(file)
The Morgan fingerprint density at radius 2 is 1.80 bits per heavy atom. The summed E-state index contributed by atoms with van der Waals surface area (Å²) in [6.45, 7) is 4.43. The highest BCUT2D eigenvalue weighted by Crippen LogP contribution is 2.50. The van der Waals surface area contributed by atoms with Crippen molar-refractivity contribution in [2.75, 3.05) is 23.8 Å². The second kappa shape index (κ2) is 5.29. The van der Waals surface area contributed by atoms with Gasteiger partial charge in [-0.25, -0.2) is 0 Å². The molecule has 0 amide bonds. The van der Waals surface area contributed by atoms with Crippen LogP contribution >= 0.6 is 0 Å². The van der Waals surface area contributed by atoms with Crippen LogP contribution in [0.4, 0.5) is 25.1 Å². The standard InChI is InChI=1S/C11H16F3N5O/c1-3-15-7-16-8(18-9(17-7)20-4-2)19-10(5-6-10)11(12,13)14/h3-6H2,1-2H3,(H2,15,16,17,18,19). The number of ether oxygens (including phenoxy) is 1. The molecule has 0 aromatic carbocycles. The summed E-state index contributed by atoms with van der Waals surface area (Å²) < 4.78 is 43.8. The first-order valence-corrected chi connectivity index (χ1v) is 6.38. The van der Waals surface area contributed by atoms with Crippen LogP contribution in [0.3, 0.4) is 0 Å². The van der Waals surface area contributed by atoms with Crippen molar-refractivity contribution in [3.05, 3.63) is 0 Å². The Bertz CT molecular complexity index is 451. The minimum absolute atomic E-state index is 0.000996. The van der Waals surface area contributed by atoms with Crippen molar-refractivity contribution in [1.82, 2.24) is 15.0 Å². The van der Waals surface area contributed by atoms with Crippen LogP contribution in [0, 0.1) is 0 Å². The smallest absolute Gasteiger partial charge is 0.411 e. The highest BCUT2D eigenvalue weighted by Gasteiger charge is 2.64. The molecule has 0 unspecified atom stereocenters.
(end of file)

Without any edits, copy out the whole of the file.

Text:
The Morgan fingerprint density at radius 2 is 1.80 bits per heavy atom. The summed E-state index contributed by atoms with van der Waals surface area (Å²) in [6.45, 7) is 4.43. The highest BCUT2D eigenvalue weighted by Crippen LogP contribution is 2.50. The van der Waals surface area contributed by atoms with Crippen molar-refractivity contribution in [2.75, 3.05) is 23.8 Å². The second kappa shape index (κ2) is 5.29. The van der Waals surface area contributed by atoms with Gasteiger partial charge in [-0.25, -0.2) is 0 Å². The molecule has 0 amide bonds. The van der Waals surface area contributed by atoms with Crippen LogP contribution >= 0.6 is 0 Å². The van der Waals surface area contributed by atoms with Crippen LogP contribution in [0.4, 0.5) is 25.1 Å². The standard InChI is InChI=1S/C11H16F3N5O/c1-3-15-7-16-8(18-9(17-7)20-4-2)19-10(5-6-10)11(12,13)14/h3-6H2,1-2H3,(H2,15,16,17,18,19). The number of ether oxygens (including phenoxy) is 1. The molecule has 0 aromatic carbocycles. The summed E-state index contributed by atoms with van der Waals surface area (Å²) < 4.78 is 43.8. The first-order valence-corrected chi connectivity index (χ1v) is 6.38. The van der Waals surface area contributed by atoms with Crippen LogP contribution in [0.3, 0.4) is 0 Å². The van der Waals surface area contributed by atoms with Crippen molar-refractivity contribution in [3.05, 3.63) is 0 Å². The Bertz CT molecular complexity index is 451. The minimum absolute atomic E-state index is 0.000996. The van der Waals surface area contributed by atoms with Crippen molar-refractivity contribution in [1.82, 2.24) is 15.0 Å². The van der Waals surface area contributed by atoms with Crippen LogP contribution in [0, 0.1) is 0 Å². The smallest absolute Gasteiger partial charge is 0.411 e. The highest BCUT2D eigenvalue weighted by Gasteiger charge is 2.64. The molecule has 0 unspecified atom stereocenters.